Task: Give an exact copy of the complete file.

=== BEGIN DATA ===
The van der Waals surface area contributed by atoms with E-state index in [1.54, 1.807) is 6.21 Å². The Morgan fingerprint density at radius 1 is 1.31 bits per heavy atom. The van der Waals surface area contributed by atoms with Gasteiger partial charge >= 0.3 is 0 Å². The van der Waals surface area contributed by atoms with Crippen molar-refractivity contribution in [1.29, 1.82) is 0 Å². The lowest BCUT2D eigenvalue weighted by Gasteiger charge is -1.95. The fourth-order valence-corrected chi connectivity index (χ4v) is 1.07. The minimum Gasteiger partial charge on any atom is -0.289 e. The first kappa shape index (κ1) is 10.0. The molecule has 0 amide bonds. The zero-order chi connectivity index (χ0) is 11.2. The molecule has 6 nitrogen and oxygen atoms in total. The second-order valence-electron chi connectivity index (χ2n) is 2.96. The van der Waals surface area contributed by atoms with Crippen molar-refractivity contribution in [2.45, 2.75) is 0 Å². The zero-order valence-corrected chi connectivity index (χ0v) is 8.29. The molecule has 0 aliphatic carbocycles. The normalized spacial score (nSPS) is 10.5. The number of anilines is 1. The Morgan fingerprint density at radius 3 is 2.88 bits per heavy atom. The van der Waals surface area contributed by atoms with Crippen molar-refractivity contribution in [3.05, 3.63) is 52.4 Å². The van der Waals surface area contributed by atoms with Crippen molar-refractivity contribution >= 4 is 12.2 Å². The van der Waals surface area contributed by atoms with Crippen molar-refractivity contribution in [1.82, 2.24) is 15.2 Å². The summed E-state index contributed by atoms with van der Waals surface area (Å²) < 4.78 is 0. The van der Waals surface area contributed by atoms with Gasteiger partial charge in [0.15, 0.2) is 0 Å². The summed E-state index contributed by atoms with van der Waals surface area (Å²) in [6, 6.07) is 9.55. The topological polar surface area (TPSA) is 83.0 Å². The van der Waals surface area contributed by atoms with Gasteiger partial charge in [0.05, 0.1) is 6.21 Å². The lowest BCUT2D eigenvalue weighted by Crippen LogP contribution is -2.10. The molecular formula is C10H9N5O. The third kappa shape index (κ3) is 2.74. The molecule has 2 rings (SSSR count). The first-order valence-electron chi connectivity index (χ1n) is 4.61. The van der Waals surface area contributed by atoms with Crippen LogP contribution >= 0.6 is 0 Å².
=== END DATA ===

The van der Waals surface area contributed by atoms with E-state index in [1.54, 1.807) is 6.21 Å². The Morgan fingerprint density at radius 1 is 1.31 bits per heavy atom. The van der Waals surface area contributed by atoms with Gasteiger partial charge >= 0.3 is 0 Å². The van der Waals surface area contributed by atoms with Crippen molar-refractivity contribution in [1.29, 1.82) is 0 Å². The lowest BCUT2D eigenvalue weighted by Gasteiger charge is -1.95. The fourth-order valence-corrected chi connectivity index (χ4v) is 1.07. The minimum Gasteiger partial charge on any atom is -0.289 e. The first kappa shape index (κ1) is 10.0. The molecule has 0 amide bonds. The zero-order chi connectivity index (χ0) is 11.2. The molecule has 6 nitrogen and oxygen atoms in total. The second-order valence-electron chi connectivity index (χ2n) is 2.96. The van der Waals surface area contributed by atoms with Crippen molar-refractivity contribution in [2.45, 2.75) is 0 Å². The zero-order valence-corrected chi connectivity index (χ0v) is 8.29. The molecule has 0 aliphatic carbocycles. The normalized spacial score (nSPS) is 10.5. The number of anilines is 1. The Morgan fingerprint density at radius 3 is 2.88 bits per heavy atom. The van der Waals surface area contributed by atoms with Crippen molar-refractivity contribution in [3.05, 3.63) is 52.4 Å². The van der Waals surface area contributed by atoms with Crippen molar-refractivity contribution >= 4 is 12.2 Å². The van der Waals surface area contributed by atoms with Crippen molar-refractivity contribution in [1.82, 2.24) is 15.2 Å². The summed E-state index contributed by atoms with van der Waals surface area (Å²) < 4.78 is 0. The van der Waals surface area contributed by atoms with Gasteiger partial charge in [0.15, 0.2) is 0 Å². The summed E-state index contributed by atoms with van der Waals surface area (Å²) in [6, 6.07) is 9.55. The topological polar surface area (TPSA) is 83.0 Å². The van der Waals surface area contributed by atoms with Gasteiger partial charge in [0.05, 0.1) is 6.21 Å². The lowest BCUT2D eigenvalue weighted by Crippen LogP contribution is -2.10. The molecular formula is C10H9N5O. The third kappa shape index (κ3) is 2.74. The molecule has 2 rings (SSSR count). The first-order valence-electron chi connectivity index (χ1n) is 4.61. The van der Waals surface area contributed by atoms with Crippen LogP contribution >= 0.6 is 0 Å².